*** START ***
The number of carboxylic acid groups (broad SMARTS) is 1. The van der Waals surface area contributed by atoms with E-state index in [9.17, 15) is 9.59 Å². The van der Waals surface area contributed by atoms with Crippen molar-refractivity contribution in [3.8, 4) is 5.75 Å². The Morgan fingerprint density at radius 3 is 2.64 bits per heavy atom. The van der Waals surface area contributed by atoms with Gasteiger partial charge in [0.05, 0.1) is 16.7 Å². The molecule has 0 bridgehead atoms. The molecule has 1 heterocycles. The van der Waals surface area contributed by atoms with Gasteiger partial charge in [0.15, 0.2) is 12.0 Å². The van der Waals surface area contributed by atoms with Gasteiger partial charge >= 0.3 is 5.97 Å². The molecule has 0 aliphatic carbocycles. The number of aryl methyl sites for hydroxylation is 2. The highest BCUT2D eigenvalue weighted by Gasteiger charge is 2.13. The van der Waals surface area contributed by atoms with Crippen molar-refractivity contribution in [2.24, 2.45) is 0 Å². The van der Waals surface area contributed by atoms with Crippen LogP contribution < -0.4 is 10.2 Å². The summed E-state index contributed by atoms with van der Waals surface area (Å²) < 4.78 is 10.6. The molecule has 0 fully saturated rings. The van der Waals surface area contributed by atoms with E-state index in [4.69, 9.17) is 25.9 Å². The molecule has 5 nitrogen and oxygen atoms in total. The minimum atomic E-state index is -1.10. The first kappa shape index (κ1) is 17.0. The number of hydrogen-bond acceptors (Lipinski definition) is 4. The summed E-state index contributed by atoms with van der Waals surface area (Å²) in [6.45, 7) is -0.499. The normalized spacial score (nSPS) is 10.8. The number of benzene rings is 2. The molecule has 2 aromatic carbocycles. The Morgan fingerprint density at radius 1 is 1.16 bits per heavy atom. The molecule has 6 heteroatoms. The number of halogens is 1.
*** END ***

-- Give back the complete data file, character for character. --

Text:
The number of carboxylic acid groups (broad SMARTS) is 1. The van der Waals surface area contributed by atoms with E-state index in [9.17, 15) is 9.59 Å². The van der Waals surface area contributed by atoms with Crippen molar-refractivity contribution in [3.8, 4) is 5.75 Å². The Morgan fingerprint density at radius 3 is 2.64 bits per heavy atom. The van der Waals surface area contributed by atoms with Gasteiger partial charge in [0.05, 0.1) is 16.7 Å². The molecule has 0 bridgehead atoms. The molecule has 1 heterocycles. The van der Waals surface area contributed by atoms with Gasteiger partial charge in [0.15, 0.2) is 12.0 Å². The van der Waals surface area contributed by atoms with Gasteiger partial charge >= 0.3 is 5.97 Å². The molecule has 0 aliphatic carbocycles. The number of aryl methyl sites for hydroxylation is 2. The highest BCUT2D eigenvalue weighted by Gasteiger charge is 2.13. The van der Waals surface area contributed by atoms with Crippen molar-refractivity contribution in [2.24, 2.45) is 0 Å². The van der Waals surface area contributed by atoms with Crippen LogP contribution < -0.4 is 10.2 Å². The summed E-state index contributed by atoms with van der Waals surface area (Å²) < 4.78 is 10.6. The molecule has 0 fully saturated rings. The van der Waals surface area contributed by atoms with E-state index in [4.69, 9.17) is 25.9 Å². The molecule has 5 nitrogen and oxygen atoms in total. The minimum atomic E-state index is -1.10. The first kappa shape index (κ1) is 17.0. The number of hydrogen-bond acceptors (Lipinski definition) is 4. The summed E-state index contributed by atoms with van der Waals surface area (Å²) in [6.45, 7) is -0.499. The normalized spacial score (nSPS) is 10.8. The number of benzene rings is 2. The molecule has 2 aromatic carbocycles. The Morgan fingerprint density at radius 1 is 1.16 bits per heavy atom. The molecule has 6 heteroatoms. The number of halogens is 1.